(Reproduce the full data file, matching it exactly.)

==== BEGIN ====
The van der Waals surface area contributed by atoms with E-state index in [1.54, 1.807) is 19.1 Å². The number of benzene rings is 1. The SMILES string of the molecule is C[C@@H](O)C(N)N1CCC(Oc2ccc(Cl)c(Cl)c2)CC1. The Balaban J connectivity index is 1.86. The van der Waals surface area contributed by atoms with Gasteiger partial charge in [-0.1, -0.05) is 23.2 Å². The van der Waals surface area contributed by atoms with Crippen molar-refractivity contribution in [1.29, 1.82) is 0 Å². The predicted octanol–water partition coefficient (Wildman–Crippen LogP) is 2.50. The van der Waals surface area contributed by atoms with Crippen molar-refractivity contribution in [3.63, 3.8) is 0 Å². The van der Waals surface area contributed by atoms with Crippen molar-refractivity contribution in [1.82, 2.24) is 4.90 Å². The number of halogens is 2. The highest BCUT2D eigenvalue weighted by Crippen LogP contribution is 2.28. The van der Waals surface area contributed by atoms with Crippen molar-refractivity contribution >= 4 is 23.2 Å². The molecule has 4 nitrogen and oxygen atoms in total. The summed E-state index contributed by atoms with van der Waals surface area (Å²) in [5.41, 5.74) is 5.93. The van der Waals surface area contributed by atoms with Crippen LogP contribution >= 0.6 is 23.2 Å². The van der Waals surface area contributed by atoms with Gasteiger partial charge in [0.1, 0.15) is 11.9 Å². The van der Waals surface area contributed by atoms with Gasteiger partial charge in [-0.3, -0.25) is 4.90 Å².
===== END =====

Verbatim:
The van der Waals surface area contributed by atoms with E-state index in [1.54, 1.807) is 19.1 Å². The number of benzene rings is 1. The SMILES string of the molecule is C[C@@H](O)C(N)N1CCC(Oc2ccc(Cl)c(Cl)c2)CC1. The Balaban J connectivity index is 1.86. The van der Waals surface area contributed by atoms with Gasteiger partial charge in [-0.1, -0.05) is 23.2 Å². The van der Waals surface area contributed by atoms with Crippen molar-refractivity contribution in [1.29, 1.82) is 0 Å². The predicted octanol–water partition coefficient (Wildman–Crippen LogP) is 2.50. The van der Waals surface area contributed by atoms with Crippen molar-refractivity contribution in [3.63, 3.8) is 0 Å². The van der Waals surface area contributed by atoms with Crippen molar-refractivity contribution in [1.82, 2.24) is 4.90 Å². The number of halogens is 2. The highest BCUT2D eigenvalue weighted by Crippen LogP contribution is 2.28. The van der Waals surface area contributed by atoms with Crippen molar-refractivity contribution >= 4 is 23.2 Å². The molecule has 4 nitrogen and oxygen atoms in total. The summed E-state index contributed by atoms with van der Waals surface area (Å²) in [5.41, 5.74) is 5.93. The van der Waals surface area contributed by atoms with Crippen LogP contribution >= 0.6 is 23.2 Å². The van der Waals surface area contributed by atoms with Gasteiger partial charge in [0.1, 0.15) is 11.9 Å². The van der Waals surface area contributed by atoms with Gasteiger partial charge in [-0.3, -0.25) is 4.90 Å².